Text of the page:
Thursday, March 31, 2011
Wednesday, March 30, 2011
Monday, March 28, 2011
http://www.youtube.com/user/OscillatorCollective No copyright infringement have been made, this material is for all to know of, why its been made.
Friday, March 25, 2011
BILOXI, Mississippi -- The U.S. government is keeping a tight lid on its probe into scores of unexplained dolphin deaths along the Gulf Coast, possibly connected to last year's BP oil spill, causing tension with some independent marine scientists.
Wildlife biologists contracted by the National Marine Fisheries Service to document spikes in dolphin mortality and to collect specimens and tissue samples for the agency were quietly ordered late last month to keep their findings confidential.
The gag order was contained in an agency letter informing outside scientists that its review of the dolphin die-off, classified as an "unusual mortality event (UME)," had been folded into a federal criminal investigation launched last summer into the oil spill.
"Because of the seriousness of the legal case, no data or findings may be released, presented or discussed outside the UME investigative team without prior approval," the letter, obtained by Reuters, stated.
A number of scientists said they have been personally rebuked by federal officials for "speaking out of turn" to the media about efforts to determine the cause of some 200 dolphin deaths this year, and about 90 others last year, in the Gulf.
Moreover, they said collected samples and specimens are being turned over to the government for analysis under a protocol that will leave independent scientists in the dark about the efficacy and outcome of any laboratory tests.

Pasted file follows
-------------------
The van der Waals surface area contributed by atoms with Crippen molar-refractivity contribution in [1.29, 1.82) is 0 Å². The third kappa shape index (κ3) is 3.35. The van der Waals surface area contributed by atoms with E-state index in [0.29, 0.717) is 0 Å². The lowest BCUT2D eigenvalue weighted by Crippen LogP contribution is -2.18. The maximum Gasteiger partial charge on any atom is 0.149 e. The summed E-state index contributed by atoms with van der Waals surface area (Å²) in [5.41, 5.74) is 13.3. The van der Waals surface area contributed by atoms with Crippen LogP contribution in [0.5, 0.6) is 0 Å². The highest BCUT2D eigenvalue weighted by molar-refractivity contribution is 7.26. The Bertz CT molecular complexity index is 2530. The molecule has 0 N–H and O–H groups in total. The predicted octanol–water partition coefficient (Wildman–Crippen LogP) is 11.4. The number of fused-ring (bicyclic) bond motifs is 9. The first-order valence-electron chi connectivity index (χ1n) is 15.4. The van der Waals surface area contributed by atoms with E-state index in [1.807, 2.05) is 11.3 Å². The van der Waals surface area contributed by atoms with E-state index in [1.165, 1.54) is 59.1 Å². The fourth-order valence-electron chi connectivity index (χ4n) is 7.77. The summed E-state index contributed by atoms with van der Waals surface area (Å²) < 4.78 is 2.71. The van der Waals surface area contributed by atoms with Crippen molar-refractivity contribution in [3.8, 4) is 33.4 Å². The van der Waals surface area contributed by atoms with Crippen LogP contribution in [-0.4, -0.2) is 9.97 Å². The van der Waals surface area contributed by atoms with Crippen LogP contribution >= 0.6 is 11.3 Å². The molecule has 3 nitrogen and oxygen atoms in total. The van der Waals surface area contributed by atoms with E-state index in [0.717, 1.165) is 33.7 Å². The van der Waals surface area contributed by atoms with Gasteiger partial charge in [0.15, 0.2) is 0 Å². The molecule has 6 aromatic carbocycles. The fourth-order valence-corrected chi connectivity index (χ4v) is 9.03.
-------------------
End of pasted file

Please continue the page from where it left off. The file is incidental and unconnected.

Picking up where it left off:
MORE AT THE LINK:
...while more claims get denied.
The man in charge of paying oil spill claims is now getting $1.25 million a month from BP.PASCAGOULA, Miss - Documents provided by the administrator of BP's claims fund for Gulf oil spill victims show the oil giant agreed to increase his law firm's monthly compensation from $850,000 to $1.25 million. Last week, Alabama Attorney General Luther Strange accused Feinberg of dragging his feet until victims are so desperate they will settle for anything. Feinberg called those claims unfounded.SEE MORE AT THE LINK HERE:
Tuesday, March 22, 2011
Posted: Tuesday, 22 March 2011 8:13AM
Chris Miller Reporting
Blindness, nosebleeds, bleeding ears, memory loss. Is this what's happening to people exposed to leaking radiation in Japan? No, it's the symptoms a Louisiana doctor says his patients are dealing with more and more since the BP oil spill.
Dr. Mike Robichaux, an ear, nose and throat specialist and a former state senator, has shared his information with the Louisiana Environmental Action Network. LEAN director Marylee Orr says it's compelling.
"We are gathering evidence that I don't believe you can dismiss," Orr told members of the news media. "You may wonder about it, but you're going to find that all these folks have very high levels of the ten chemicals that we're testing for."